It’s estimated that there will be 3.5 million* unfilled cybersecurity positions by 2021. This bodes well for anyone interested in a cybersecurity career and creates a challenge for those hiring. The good news is that the traditional cybersecurity role is changing and the traditional approach to identifying talent is all but obsolete.
There are many career paths within the industry, and professionals with a variety of skills in any field can find themselves on the front lines contributing to an organization’s cybersecurity and larger business goals.
Whether you’re pursuing a career in cybersecurity or looking for new talent, here’s what it comes down to:
- Education and experience in all shapes and sizes
If you don’t have a cybersecurity background or even a college degree – don’t write off a career in cybersecurity. For example, you could check out this listing of 50 cybersecurity online courses** – even if you’re a beginner. There’s more than one way to enter the field. At Bank of America, we’re continuing to expand our partnership with Year Up, a nonprofit organization that connects young adults with companies who need their talent. We’ve also developed an Applied Technology Program in partnership with UNC Charlotte as a way of tapping into non-traditional resource pools.
While cybersecurity is considered a specialized, niche career, cyber skills are found in countless disciplines beyond traditional security, computer programming and engineering. Employers are actively hiring from fields like advertising, technology and teaching.
- Diversity by design
While we work hard to fill the talent gap, hackers work to evolve their tactics and find new ways to target consumers, businesses and governments. Cybersecurity experts must reflect the demographics, needs and experience of the businesses and customers they protect, so building a diverse team helps organizations to innovate and stay a step ahead. At Bank of America, we’ve heavily invested in our information security team and have a relentless focus on diversity. We also invest in organizations like Girls Who Code, whose singular mission is to close the gender gap in technology. We have to think long-term, investing in efforts today that inspire kids to consider a path in cybersecurity. Industry, government and academia must collectively lead the charge in attracting diverse professionals from all backgrounds who bring unique approaches to problem-solving and help change the mindset about what a cybersecurity professional is. Cyber attackers don’t fit into one demographic, so why should our security professionals?
- Making cybersecurity part of the fabric of your organization
At Bank of America, we strive for “best tech, best talent.” Take the time to identify existing talent in your organization and invest in their continued growth and success. And let’s be clear, cybersecurity is not just an information technology problem; educate the entire organization and build a strong cyber culture by developing employee cybersecurity awareness, proficiency and personal accountability. Cybersecurity is everyone’s job and everyone’s business.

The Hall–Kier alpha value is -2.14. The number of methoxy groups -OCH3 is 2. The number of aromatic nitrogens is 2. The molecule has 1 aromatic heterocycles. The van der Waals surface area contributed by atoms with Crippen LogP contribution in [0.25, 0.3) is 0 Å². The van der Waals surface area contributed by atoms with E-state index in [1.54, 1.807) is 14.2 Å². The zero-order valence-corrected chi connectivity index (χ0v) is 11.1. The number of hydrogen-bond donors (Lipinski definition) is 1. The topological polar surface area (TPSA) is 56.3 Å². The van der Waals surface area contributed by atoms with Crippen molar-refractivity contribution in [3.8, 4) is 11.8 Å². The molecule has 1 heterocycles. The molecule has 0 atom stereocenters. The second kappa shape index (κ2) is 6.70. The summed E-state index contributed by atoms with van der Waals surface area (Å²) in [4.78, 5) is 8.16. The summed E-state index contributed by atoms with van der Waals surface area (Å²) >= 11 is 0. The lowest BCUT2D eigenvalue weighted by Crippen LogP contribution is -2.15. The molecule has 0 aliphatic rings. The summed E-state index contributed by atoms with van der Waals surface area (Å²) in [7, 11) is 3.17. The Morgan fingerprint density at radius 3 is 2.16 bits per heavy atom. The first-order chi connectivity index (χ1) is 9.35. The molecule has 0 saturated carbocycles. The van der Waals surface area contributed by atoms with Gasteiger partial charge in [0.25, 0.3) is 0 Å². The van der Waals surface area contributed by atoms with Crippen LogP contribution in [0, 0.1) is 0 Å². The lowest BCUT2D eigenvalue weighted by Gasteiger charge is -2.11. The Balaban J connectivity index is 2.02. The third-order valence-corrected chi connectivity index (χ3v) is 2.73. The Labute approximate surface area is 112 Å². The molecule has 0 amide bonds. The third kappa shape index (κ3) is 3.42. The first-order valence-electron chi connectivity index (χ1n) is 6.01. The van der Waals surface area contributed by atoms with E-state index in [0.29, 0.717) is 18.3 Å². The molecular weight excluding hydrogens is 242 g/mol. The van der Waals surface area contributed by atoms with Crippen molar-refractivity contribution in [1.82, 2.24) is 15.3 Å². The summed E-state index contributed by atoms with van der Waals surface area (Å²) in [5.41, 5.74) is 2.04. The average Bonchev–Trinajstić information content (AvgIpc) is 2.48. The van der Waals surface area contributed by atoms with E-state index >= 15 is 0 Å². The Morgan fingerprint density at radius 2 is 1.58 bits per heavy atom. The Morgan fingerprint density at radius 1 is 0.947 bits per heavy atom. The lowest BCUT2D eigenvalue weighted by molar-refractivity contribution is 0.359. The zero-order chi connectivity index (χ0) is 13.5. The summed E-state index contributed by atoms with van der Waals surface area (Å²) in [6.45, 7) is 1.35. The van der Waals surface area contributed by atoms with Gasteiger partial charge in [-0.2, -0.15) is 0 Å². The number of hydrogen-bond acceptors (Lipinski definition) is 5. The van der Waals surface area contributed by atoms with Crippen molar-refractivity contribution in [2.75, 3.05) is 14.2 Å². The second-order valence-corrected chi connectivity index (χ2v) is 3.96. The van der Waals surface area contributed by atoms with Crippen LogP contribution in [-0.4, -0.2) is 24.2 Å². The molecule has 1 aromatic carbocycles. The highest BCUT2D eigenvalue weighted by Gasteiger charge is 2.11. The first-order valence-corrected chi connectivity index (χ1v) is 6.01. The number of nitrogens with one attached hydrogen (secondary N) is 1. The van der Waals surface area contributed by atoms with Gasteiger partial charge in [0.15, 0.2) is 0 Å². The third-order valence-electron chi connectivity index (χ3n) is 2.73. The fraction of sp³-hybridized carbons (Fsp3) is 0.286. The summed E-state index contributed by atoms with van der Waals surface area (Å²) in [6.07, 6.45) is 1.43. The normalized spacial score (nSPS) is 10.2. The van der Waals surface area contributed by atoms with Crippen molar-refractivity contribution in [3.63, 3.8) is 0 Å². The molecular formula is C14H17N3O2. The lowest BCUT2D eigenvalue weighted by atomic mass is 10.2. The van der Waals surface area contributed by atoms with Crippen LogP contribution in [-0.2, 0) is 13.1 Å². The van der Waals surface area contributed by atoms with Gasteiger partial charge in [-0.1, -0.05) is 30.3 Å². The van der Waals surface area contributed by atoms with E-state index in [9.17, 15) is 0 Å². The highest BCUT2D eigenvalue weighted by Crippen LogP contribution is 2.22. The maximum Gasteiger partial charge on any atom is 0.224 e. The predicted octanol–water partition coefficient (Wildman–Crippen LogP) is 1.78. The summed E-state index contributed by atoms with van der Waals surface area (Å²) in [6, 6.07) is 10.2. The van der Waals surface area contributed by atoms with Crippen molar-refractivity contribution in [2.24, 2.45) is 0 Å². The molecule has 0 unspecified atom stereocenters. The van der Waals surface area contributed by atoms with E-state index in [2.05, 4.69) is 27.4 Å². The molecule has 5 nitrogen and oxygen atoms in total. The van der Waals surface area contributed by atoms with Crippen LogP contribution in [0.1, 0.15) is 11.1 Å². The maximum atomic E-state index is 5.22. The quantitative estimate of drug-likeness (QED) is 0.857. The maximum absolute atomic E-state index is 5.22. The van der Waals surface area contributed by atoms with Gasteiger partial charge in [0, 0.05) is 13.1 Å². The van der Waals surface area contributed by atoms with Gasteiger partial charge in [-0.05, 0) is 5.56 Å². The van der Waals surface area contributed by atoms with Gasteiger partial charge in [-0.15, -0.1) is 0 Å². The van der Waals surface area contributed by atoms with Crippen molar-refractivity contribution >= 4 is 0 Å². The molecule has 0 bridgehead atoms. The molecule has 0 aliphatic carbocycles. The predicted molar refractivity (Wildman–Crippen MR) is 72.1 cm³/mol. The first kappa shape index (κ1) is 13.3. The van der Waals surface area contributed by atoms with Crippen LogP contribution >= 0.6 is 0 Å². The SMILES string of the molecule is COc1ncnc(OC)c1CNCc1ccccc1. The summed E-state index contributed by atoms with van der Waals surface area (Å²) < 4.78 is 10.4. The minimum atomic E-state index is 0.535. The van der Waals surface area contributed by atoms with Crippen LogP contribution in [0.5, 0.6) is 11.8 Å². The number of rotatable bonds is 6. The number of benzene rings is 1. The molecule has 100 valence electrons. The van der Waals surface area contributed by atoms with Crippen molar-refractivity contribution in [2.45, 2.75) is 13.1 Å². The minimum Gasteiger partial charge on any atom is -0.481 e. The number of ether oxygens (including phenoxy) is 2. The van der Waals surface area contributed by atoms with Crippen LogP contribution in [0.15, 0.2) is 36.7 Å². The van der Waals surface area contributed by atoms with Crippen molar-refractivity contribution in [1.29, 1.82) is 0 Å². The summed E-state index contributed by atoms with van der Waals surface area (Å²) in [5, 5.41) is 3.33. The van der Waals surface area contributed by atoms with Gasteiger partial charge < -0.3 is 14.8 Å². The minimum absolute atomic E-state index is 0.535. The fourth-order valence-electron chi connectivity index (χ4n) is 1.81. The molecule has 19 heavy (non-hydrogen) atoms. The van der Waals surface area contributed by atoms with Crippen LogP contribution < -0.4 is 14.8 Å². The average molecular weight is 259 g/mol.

The shortage of cybersecurity professionals is a national and economic security concern, especially for critical infrastructure firms that are faced with growing cyber threats. Attracting talent cannot be the only priority – organizations need to develop and retain their talent too. We should actively carve out opportunities that inspire kids to envision how cybersecurity could play into their future.
With a stronger focus on empowering women and men from a variety of backgrounds, ethnicities and experiences, anyone with a passion for cybersecurity can pursue and grow a career in one of the most exciting and rewarding technology fields of our time.
*Source: Cybersecurity Jobs Report 2018-2021. The Cybersecurity Jobs Report is sponsored by Herjavec Group, a leading global information security advisory firm and Managed Security Services Provider (MSSP) with offices across the United States, Canada, and the United Kingdom.
**Source: List of various cybersecurity training courses compiled by Heimdal Security
About the Author
Craig Froelich is chief information security officer for Bank of America. He leads a team of experts in 13 countries dedicated to protecting the company’s 47 million consumer and business clients. This includes ensuring 35 million online banking customers and 24 million mobile users can transact knowing their money and information is safe.
The Global Information Security team provides world-class defenses for current and future threats within the firm and partners closely with industry and government associations to keep the sector secure.
Froelich, who was among the Top 100 Global CISOs, has also received industry awards for his leadership, including the 2017 CISO of the Year by the North Carolina Technology Association. He has long supported programs that narrow the gender gap in technology, serving as an executive sponsor for Girls Who Code, and participating in employee networks such as Women in Technology & Operations.
Bank of America’s Global Information Security team is also a group of inventors. In 2017, the team were granted 38 patents and Froelich has personally been an inventor of six of those patents. The team strives for innovation through a commitment to diversity of talent, actively recruiting women, veterans, people of color, and members of the LGBTQIA community.